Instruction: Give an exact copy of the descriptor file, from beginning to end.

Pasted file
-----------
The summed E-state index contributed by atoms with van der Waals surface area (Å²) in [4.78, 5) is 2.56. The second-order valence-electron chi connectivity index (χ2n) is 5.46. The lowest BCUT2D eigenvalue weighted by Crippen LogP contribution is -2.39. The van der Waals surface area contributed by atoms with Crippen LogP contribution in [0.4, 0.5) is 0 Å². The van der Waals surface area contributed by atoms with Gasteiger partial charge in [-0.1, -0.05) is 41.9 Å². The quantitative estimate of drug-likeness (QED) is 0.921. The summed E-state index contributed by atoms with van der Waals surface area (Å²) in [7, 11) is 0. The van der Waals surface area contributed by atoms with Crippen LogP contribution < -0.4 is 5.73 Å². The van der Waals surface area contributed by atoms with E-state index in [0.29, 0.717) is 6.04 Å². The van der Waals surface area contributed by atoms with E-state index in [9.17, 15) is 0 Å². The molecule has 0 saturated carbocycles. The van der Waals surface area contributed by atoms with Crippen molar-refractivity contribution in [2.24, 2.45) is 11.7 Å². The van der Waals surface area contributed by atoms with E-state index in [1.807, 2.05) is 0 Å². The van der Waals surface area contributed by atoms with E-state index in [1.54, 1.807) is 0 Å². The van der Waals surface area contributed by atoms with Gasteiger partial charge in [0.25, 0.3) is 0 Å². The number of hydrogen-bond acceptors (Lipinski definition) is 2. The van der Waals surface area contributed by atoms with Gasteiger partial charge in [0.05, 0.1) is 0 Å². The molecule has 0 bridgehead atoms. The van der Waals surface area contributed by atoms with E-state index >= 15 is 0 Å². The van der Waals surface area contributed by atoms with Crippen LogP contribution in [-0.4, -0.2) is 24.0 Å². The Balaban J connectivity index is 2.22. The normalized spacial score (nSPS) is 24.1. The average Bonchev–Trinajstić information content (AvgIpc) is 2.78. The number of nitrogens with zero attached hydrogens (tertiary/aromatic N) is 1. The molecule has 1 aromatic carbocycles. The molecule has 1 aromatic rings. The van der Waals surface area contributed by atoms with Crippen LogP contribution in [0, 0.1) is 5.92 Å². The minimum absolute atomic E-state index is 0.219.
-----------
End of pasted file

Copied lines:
The summed E-state index contributed by atoms with van der Waals surface area (Å²) in [4.78, 5) is 2.56. The second-order valence-electron chi connectivity index (χ2n) is 5.46. The lowest BCUT2D eigenvalue weighted by Crippen LogP contribution is -2.39. The van der Waals surface area contributed by atoms with Crippen LogP contribution in [0.4, 0.5) is 0 Å². The van der Waals surface area contributed by atoms with Gasteiger partial charge in [-0.1, -0.05) is 41.9 Å². The quantitative estimate of drug-likeness (QED) is 0.921. The summed E-state index contributed by atoms with van der Waals surface area (Å²) in [7, 11) is 0. The van der Waals surface area contributed by atoms with Crippen LogP contribution < -0.4 is 5.73 Å². The van der Waals surface area contributed by atoms with E-state index in [0.29, 0.717) is 6.04 Å². The van der Waals surface area contributed by atoms with E-state index in [9.17, 15) is 0 Å². The molecule has 0 saturated carbocycles. The van der Waals surface area contributed by atoms with Crippen molar-refractivity contribution in [2.24, 2.45) is 11.7 Å². The van der Waals surface area contributed by atoms with E-state index in [1.807, 2.05) is 0 Å². The van der Waals surface area contributed by atoms with E-state index in [1.54, 1.807) is 0 Å². The van der Waals surface area contributed by atoms with Gasteiger partial charge in [0.25, 0.3) is 0 Å². The number of hydrogen-bond acceptors (Lipinski definition) is 2. The van der Waals surface area contributed by atoms with Gasteiger partial charge in [0.05, 0.1) is 0 Å². The molecule has 0 bridgehead atoms. The van der Waals surface area contributed by atoms with E-state index >= 15 is 0 Å². The van der Waals surface area contributed by atoms with Crippen LogP contribution in [-0.4, -0.2) is 24.0 Å². The Balaban J connectivity index is 2.22. The normalized spacial score (nSPS) is 24.1. The average Bonchev–Trinajstić information content (AvgIpc) is 2.78. The number of nitrogens with zero attached hydrogens (tertiary/aromatic N) is 1. The molecule has 1 aromatic carbocycles. The molecule has 1 aromatic rings. The van der Waals surface area contributed by atoms with Crippen LogP contribution in [0, 0.1) is 5.92 Å². The minimum absolute atomic E-state index is 0.219.